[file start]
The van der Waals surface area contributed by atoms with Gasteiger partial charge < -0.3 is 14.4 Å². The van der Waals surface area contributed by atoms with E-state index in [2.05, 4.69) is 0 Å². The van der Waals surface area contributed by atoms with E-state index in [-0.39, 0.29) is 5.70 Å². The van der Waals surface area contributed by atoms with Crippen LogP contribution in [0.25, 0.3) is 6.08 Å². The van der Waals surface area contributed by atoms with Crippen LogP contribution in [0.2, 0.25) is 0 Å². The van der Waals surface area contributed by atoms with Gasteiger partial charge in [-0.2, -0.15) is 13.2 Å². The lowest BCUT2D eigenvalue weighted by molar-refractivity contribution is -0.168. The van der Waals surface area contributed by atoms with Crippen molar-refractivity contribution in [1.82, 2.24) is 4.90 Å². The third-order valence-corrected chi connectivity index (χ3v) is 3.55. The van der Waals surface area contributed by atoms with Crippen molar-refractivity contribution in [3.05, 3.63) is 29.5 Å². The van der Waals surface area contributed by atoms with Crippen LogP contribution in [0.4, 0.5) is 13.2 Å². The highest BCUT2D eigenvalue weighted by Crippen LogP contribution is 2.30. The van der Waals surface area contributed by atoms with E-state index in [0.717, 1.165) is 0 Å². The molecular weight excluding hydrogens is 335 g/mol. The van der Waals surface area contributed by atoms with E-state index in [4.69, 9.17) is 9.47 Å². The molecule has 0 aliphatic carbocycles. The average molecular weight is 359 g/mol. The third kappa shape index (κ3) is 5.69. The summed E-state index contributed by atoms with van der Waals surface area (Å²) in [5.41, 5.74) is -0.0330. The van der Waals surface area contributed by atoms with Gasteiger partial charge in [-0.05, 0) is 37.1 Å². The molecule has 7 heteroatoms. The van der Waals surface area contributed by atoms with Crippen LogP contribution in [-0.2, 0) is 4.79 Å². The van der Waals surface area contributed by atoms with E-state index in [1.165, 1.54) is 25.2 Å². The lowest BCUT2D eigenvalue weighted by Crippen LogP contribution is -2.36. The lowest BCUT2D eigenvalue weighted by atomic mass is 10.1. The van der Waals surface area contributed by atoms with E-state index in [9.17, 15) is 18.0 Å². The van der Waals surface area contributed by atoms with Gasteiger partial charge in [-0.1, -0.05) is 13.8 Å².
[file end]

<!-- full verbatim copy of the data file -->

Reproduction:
The van der Waals surface area contributed by atoms with Gasteiger partial charge < -0.3 is 14.4 Å². The van der Waals surface area contributed by atoms with E-state index in [2.05, 4.69) is 0 Å². The van der Waals surface area contributed by atoms with E-state index in [-0.39, 0.29) is 5.70 Å². The van der Waals surface area contributed by atoms with Crippen LogP contribution in [0.25, 0.3) is 6.08 Å². The van der Waals surface area contributed by atoms with Crippen LogP contribution in [0.2, 0.25) is 0 Å². The van der Waals surface area contributed by atoms with Gasteiger partial charge in [-0.2, -0.15) is 13.2 Å². The lowest BCUT2D eigenvalue weighted by molar-refractivity contribution is -0.168. The van der Waals surface area contributed by atoms with Crippen molar-refractivity contribution in [1.82, 2.24) is 4.90 Å². The third-order valence-corrected chi connectivity index (χ3v) is 3.55. The van der Waals surface area contributed by atoms with Crippen molar-refractivity contribution in [3.05, 3.63) is 29.5 Å². The van der Waals surface area contributed by atoms with Crippen LogP contribution in [0.4, 0.5) is 13.2 Å². The highest BCUT2D eigenvalue weighted by Crippen LogP contribution is 2.30. The van der Waals surface area contributed by atoms with E-state index in [0.717, 1.165) is 0 Å². The molecular weight excluding hydrogens is 335 g/mol. The van der Waals surface area contributed by atoms with E-state index in [4.69, 9.17) is 9.47 Å². The molecule has 0 aliphatic carbocycles. The average molecular weight is 359 g/mol. The third kappa shape index (κ3) is 5.69. The summed E-state index contributed by atoms with van der Waals surface area (Å²) in [5.41, 5.74) is -0.0330. The van der Waals surface area contributed by atoms with Gasteiger partial charge in [-0.05, 0) is 37.1 Å². The molecule has 7 heteroatoms. The van der Waals surface area contributed by atoms with Crippen LogP contribution in [-0.2, 0) is 4.79 Å². The van der Waals surface area contributed by atoms with E-state index in [1.165, 1.54) is 25.2 Å². The lowest BCUT2D eigenvalue weighted by Crippen LogP contribution is -2.36. The lowest BCUT2D eigenvalue weighted by atomic mass is 10.1. The van der Waals surface area contributed by atoms with E-state index in [9.17, 15) is 18.0 Å². The van der Waals surface area contributed by atoms with Gasteiger partial charge in [-0.1, -0.05) is 13.8 Å².